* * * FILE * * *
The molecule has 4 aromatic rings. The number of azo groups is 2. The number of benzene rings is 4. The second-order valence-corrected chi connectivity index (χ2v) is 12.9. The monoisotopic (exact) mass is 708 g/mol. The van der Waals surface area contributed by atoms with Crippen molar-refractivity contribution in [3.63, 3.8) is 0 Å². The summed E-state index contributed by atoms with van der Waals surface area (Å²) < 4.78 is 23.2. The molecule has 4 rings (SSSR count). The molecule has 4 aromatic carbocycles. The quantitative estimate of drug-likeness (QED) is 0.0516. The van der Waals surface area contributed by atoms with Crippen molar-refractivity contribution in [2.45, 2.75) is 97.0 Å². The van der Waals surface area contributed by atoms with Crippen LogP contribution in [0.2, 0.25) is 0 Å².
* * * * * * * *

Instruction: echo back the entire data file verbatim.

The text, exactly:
The molecule has 4 aromatic rings. The number of azo groups is 2. The number of benzene rings is 4. The second-order valence-corrected chi connectivity index (χ2v) is 12.9. The monoisotopic (exact) mass is 708 g/mol. The van der Waals surface area contributed by atoms with Crippen molar-refractivity contribution in [3.63, 3.8) is 0 Å². The summed E-state index contributed by atoms with van der Waals surface area (Å²) < 4.78 is 23.2. The molecule has 4 rings (SSSR count). The molecule has 4 aromatic carbocycles. The quantitative estimate of drug-likeness (QED) is 0.0516. The van der Waals surface area contributed by atoms with Crippen molar-refractivity contribution in [2.45, 2.75) is 97.0 Å². The van der Waals surface area contributed by atoms with Crippen LogP contribution in [0.2, 0.25) is 0 Å².